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Uzbekistan's police are reporting another round of arrests involving members of the banned Islamic group Hizb-ut Tahrir. According to police, they have detained more than 40 members of the group, an astounding figure since Hizb-ut Tahrir is usually constructed of small cells (usually five people with one teacher who is the only one who knows how to contact a member of another cell). In this latest case, Uzbek authorities say the teacher had set up a community that included all of the people arrested.

The Uzbek government has accused the group of supporting terrorism and has attempted to link Hizb-ut Tahrir to terrorist attacks in Uzbekistan during the last decade.

Rights groups believe there are at least several thousand Hizb-ut Tahrir members currently in Uzbek jails. The group publicly calls for the creation of a caliphate in Central Asia. While advocating the overthrow of secular regimes in the region, Hizb-ut Tahrir, publicly at least, disavows the use of violence in attaining that goal. To date there has been scant evidence presented by any government in Central Asia that any member of Hizb-ut Tahrir has had in their possession anything more dangerous than literature and promotional videos for the group.

Previous trials of Hizb-ut Tahrir members have been opaque and defendants have said they have been tortured and their family members threatened.

Also this week, the Committee to Protect Journalists (CPJ) has voiced concern over reports that authorities in the western Uzbek city of Nukus have brought another charge against independent journalist Solijon Abdurahmonov, who did freelance work for RFE/RL.

Abdurahmonov has already been charged with narcotics use -- although that has now been upgraded to narcotics possession with intent to sell. If Abdurahmonov is found guilty he faces up to 20 years in prison.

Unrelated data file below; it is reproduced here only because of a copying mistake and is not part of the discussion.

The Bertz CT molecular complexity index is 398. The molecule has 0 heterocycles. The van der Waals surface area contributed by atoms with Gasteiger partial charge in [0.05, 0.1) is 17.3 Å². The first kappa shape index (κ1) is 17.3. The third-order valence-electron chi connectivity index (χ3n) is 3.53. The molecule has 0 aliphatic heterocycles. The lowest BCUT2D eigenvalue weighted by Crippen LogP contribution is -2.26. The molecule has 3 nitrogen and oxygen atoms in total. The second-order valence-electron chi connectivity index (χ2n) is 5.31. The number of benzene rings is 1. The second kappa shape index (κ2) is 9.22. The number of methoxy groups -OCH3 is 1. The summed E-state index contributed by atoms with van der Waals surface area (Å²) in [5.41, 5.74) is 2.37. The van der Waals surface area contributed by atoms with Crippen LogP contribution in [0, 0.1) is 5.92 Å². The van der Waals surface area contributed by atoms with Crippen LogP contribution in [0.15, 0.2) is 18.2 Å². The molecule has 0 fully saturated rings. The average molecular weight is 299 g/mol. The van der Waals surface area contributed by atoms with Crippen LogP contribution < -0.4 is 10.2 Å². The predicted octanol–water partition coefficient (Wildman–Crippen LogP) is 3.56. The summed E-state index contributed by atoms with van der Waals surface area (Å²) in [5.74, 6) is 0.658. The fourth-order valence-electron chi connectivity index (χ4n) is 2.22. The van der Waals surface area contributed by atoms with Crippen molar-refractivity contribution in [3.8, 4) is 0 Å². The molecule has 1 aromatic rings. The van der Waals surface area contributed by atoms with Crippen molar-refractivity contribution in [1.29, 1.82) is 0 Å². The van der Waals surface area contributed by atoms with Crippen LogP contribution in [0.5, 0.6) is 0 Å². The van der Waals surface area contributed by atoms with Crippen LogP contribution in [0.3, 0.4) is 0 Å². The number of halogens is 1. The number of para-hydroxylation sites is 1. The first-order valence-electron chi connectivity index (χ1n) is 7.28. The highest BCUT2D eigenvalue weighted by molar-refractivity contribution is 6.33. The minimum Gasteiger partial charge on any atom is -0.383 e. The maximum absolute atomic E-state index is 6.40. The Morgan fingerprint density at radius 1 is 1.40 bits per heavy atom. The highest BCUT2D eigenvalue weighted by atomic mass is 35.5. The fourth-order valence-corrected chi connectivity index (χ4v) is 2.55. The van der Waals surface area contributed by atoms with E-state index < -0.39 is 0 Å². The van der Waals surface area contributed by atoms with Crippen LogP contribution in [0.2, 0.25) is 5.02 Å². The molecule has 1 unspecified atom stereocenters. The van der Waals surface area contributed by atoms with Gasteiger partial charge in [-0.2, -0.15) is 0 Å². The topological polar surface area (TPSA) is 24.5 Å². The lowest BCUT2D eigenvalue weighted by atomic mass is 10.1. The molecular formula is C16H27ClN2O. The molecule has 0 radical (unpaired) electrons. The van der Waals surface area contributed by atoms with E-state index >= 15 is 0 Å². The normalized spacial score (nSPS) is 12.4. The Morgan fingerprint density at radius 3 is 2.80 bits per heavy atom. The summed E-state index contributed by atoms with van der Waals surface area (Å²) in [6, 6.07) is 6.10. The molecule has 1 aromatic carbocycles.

The CPJ noted in an August 5 press release that "investigators in Nukus acknowledged that Solijon Abdurahmonov's blood test results revealed no sign of drug use." The charge of intent to sell narcotics surfaced after the test results came back negative.

More evidence then that Uzbekistan is failing to clean up its act. In recent months, the Uzbek government has been seeking to strengthen ties with the West, particularly the United States, after a chill in relations that followed the Uzbek government's crackdown on unrest in the eastern Uzbek city of Andijon in May 2005. The Uzbek government has portrayed itself as a frontline defender against terrorism and justified the arrests of Hizb-ut Tahrir members, and alleged members of other banned Islamic organizations, as part of an antiterrorism campaign that benefits countries far from Central Asia. But such campaigns and crackdowns seem to only benefit the authorities and enable them to keep their iron grip on power.

-- Bruce Pannier

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Written by RFE/RL editors and correspondents, Transmission serves up news, comment, and the odd silly dictator story. While our primary concern is with foreign policy, Transmission is also a place for the ideas -- some serious, some irreverent -- that bubble up from our bureaus. The name recognizes RFE/RL's role as a surrogate broadcaster to places without free media. You can write us at